Comment by Glenn Smith — February 25, 2010 @ 8:20 pm

  14. Thanks, Maurine. You know like I do how you can come to love the people you run across in your studies. We’re kidding ourselves if we think we can authentically put ourselves into their lives, but I really try to do that, to see and hear and feel what they did, and then incorporate those concrete details (if I can find historical support for them) into posts to recreate the past for readers. Thanks for noticing those details.

    Comment by Ardis E. Parshall — February 25, 2010 @ 8:30 pm

  15. Great, Glenn, thanks! It would be especially interesting, I think, to have the names of a few more people involved, and some personal stories, no matter how brief, about what specific individuals did and what it meant to them to offer their help.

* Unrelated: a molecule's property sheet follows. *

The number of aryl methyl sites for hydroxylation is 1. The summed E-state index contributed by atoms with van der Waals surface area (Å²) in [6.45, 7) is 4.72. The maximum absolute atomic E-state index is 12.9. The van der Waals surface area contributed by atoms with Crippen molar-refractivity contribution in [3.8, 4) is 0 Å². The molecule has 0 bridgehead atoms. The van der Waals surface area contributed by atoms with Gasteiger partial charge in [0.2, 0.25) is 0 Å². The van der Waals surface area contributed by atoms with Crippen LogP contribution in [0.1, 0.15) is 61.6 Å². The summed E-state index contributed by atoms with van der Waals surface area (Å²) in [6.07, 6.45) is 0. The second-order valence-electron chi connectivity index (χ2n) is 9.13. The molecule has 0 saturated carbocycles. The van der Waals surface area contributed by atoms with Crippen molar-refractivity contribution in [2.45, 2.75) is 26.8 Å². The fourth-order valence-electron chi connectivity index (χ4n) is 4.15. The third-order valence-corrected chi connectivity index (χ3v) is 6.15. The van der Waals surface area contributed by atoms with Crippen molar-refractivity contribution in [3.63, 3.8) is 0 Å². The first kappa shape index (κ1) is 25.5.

Comment by Ardis E. Parshall — February 25, 2010 @ 10:00 pm

  16. I love how you keep digging up these wonderful stories Ardis.

    Comment by Tracy M — February 25, 2010 @ 11:39 pm

  17. Glenn, more connected than we realize. I just read my wife’s family history, and they also moved from the St. Anthony area to Magrath, just south of Lethbridge, in 1902. The story is more interesting after I have reread it, so my wife and I are going to work on it together over the weekend, and see what we can accomplish.

    I love connecting family stories to bigger events!

    Comment by kevinf — February 26, 2010 @ 12:11 am

  18. Ardis, once again your research has shown the generosity of Church members across the decades. I think your tying this to Jacob 2:19 is exactly right. Thanks for all your hard work.

    Comment by Geoff B — February 26, 2010 @ 12:49 pm